The Uptake of Human Papillomavirus Vaccine In Irish Schools: The Impact Of Disadvantage
C Migone1, T Barrett2, S Cotter3, A Clarke2, B Corcoran2
1. Department of Public Health, Health Service Executive-East, Dr Steevens’ Hospital, Dublin 8, Ireland
2. National Immunisation Office, Units 8-9 Manor Street Business Park, Manor Street, Dublin 7, Ireland
3. Health Protection Surveillance Centre, 25-27 Middle Gardiner Street, Dublin 1, Ireland
Human Papillomavirus (HPV) vaccine was introduced into the national immunisation programme in 2010 to protect girls against HPV high-risk types that cause cervical cancer. Quadrivalent HPV vaccine Gardasil© is offered to all girls in first year of second level school as part of the National Schools Immunisation Programme. The vaccine protects against HPV types 16 and 18 which cause 70% of cervical cancers and protects against HPV types 6 and 11, responsible for 90% of genital warts1. It is given by school vaccination teams from 32 Local Health Offices around the country. The vaccine is not available through general practitioners except by private payment. In 2013/2014, three doses of HPV vaccine were recommended at 0, two and 6 month intervals. Cervical cancer is known to disproportionally affect women from socio-economically disadvantaged groups due to a combination of factors including risk factors and lower uptake of cervical screening. HPV vaccination programmes should therefore aim to protect all women, but particularly those from disadvantaged backgrounds. However, opportunistic uptake of HPV vaccine is known to be lower amongst girls from disadvantaged backgrounds1,2. School vaccination programmes have been shown to maximise uptake of vaccines3 since access to the cohort for vaccination is already established and should thus minimise differences in HPV vaccination uptake between socioeconomically disadvantaged populations and the general population2. However, there is evidence that disparities in uptake may still exist in school vaccination programmes4-7.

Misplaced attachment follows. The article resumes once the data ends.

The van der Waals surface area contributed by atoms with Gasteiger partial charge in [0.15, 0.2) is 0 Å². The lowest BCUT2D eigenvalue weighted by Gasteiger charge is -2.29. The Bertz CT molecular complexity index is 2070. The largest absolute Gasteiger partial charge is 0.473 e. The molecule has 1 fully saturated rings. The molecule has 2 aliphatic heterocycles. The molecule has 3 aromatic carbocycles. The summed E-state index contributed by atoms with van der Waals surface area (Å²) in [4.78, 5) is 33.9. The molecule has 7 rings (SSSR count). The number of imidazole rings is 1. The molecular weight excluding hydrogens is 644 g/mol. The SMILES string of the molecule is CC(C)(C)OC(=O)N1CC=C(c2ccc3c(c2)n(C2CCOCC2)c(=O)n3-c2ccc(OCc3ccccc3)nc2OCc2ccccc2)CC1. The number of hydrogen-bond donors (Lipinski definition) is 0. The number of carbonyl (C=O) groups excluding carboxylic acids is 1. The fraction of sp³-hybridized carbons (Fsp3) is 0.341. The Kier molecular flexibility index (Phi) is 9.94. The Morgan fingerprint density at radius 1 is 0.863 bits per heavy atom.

In Ireland, it is not known if uptake of HPV vaccine in schools is affected by disadvantage. Whether religious beliefs have an impact on uptake is also unknown, although this is not currently supported by evidence from other countries8,9. Limitations of existing health information systems and data protection legislation mean that it is not possible for public health authorities to access individual level data such as address, ethnic origin or socioeconomic status for students in the cohort for vaccination; however data are available of the characteristics of each school involved in the Schools Immunisation Programme.
The aims of our study were to determine the association between HPV vaccine uptake among the cohort of students eligible for vaccination for the academic year 2013/2014, by school and school characteristics i.e. socioeconomic deprivation, religious ethos and co-educational status in order to assess the need for additional targeted measures to improve uptake. Our study was undertaken before anti-HPV vaccine publicity negatively affected HPV vaccine uptake in schools and uptake rates refer to uptake at the time the study was conducted.